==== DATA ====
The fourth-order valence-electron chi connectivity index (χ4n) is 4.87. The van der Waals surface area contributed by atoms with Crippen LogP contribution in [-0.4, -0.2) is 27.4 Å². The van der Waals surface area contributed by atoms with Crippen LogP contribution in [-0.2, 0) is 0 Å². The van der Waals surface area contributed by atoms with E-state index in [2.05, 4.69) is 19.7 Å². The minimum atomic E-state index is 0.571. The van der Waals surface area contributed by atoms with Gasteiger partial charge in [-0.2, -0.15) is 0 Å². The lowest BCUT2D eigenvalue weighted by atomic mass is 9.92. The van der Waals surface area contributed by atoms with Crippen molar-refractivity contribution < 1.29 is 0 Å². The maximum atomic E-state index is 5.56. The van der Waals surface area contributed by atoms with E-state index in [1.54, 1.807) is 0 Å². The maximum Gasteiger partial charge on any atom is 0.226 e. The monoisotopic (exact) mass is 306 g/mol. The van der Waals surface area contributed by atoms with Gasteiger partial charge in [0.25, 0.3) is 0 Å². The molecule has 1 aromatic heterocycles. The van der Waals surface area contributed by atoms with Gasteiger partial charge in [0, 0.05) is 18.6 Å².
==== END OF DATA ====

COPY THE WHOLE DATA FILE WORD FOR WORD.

The fourth-order valence-electron chi connectivity index (χ4n) is 4.87. The van der Waals surface area contributed by atoms with Crippen LogP contribution in [-0.4, -0.2) is 27.4 Å². The van der Waals surface area contributed by atoms with Crippen LogP contribution in [-0.2, 0) is 0 Å². The van der Waals surface area contributed by atoms with E-state index in [2.05, 4.69) is 19.7 Å². The minimum atomic E-state index is 0.571. The van der Waals surface area contributed by atoms with Gasteiger partial charge in [-0.2, -0.15) is 0 Å². The lowest BCUT2D eigenvalue weighted by atomic mass is 9.92. The van der Waals surface area contributed by atoms with Crippen molar-refractivity contribution < 1.29 is 0 Å². The maximum atomic E-state index is 5.56. The van der Waals surface area contributed by atoms with E-state index in [1.54, 1.807) is 0 Å². The maximum Gasteiger partial charge on any atom is 0.226 e. The monoisotopic (exact) mass is 306 g/mol. The van der Waals surface area contributed by atoms with Gasteiger partial charge in [0.25, 0.3) is 0 Å². The molecule has 1 aromatic heterocycles. The van der Waals surface area contributed by atoms with Gasteiger partial charge in [0, 0.05) is 18.6 Å².